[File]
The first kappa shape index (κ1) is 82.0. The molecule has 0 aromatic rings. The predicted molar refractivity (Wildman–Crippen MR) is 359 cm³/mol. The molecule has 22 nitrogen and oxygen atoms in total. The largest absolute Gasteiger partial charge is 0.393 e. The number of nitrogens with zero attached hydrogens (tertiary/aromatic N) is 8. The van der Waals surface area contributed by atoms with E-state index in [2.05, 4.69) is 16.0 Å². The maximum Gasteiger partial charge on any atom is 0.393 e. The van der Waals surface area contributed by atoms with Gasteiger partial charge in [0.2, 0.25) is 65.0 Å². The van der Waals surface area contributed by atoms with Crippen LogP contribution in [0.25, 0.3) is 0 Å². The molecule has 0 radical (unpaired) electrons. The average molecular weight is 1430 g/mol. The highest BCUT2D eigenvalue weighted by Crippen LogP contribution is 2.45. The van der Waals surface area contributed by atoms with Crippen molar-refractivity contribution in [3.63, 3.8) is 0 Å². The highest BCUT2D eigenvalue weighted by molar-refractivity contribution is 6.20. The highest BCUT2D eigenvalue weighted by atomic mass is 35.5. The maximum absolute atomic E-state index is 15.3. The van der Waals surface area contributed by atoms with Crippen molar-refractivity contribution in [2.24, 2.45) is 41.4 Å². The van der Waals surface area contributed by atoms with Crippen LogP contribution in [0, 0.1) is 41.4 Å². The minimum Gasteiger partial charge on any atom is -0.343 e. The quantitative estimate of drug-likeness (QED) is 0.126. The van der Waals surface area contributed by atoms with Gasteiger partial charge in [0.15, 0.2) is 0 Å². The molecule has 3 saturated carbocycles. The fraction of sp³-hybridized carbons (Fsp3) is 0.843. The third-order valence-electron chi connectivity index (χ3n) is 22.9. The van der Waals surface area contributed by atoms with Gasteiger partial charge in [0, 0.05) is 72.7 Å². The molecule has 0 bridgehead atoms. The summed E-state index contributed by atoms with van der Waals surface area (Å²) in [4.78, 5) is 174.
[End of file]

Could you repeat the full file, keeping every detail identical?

The first kappa shape index (κ1) is 82.0. The molecule has 0 aromatic rings. The predicted molar refractivity (Wildman–Crippen MR) is 359 cm³/mol. The molecule has 22 nitrogen and oxygen atoms in total. The largest absolute Gasteiger partial charge is 0.393 e. The number of nitrogens with zero attached hydrogens (tertiary/aromatic N) is 8. The van der Waals surface area contributed by atoms with E-state index in [2.05, 4.69) is 16.0 Å². The maximum Gasteiger partial charge on any atom is 0.393 e. The van der Waals surface area contributed by atoms with Gasteiger partial charge in [0.2, 0.25) is 65.0 Å². The van der Waals surface area contributed by atoms with Crippen LogP contribution in [0.25, 0.3) is 0 Å². The molecule has 0 radical (unpaired) electrons. The average molecular weight is 1430 g/mol. The highest BCUT2D eigenvalue weighted by Crippen LogP contribution is 2.45. The van der Waals surface area contributed by atoms with Crippen molar-refractivity contribution in [3.63, 3.8) is 0 Å². The highest BCUT2D eigenvalue weighted by molar-refractivity contribution is 6.20. The highest BCUT2D eigenvalue weighted by atomic mass is 35.5. The maximum absolute atomic E-state index is 15.3. The van der Waals surface area contributed by atoms with Crippen molar-refractivity contribution in [2.24, 2.45) is 41.4 Å². The van der Waals surface area contributed by atoms with Crippen LogP contribution in [0, 0.1) is 41.4 Å². The minimum Gasteiger partial charge on any atom is -0.343 e. The quantitative estimate of drug-likeness (QED) is 0.126. The van der Waals surface area contributed by atoms with Gasteiger partial charge in [0.15, 0.2) is 0 Å². The molecule has 3 saturated carbocycles. The fraction of sp³-hybridized carbons (Fsp3) is 0.843. The third-order valence-electron chi connectivity index (χ3n) is 22.9. The van der Waals surface area contributed by atoms with Gasteiger partial charge in [0, 0.05) is 72.7 Å². The molecule has 0 bridgehead atoms. The summed E-state index contributed by atoms with van der Waals surface area (Å²) in [4.78, 5) is 174.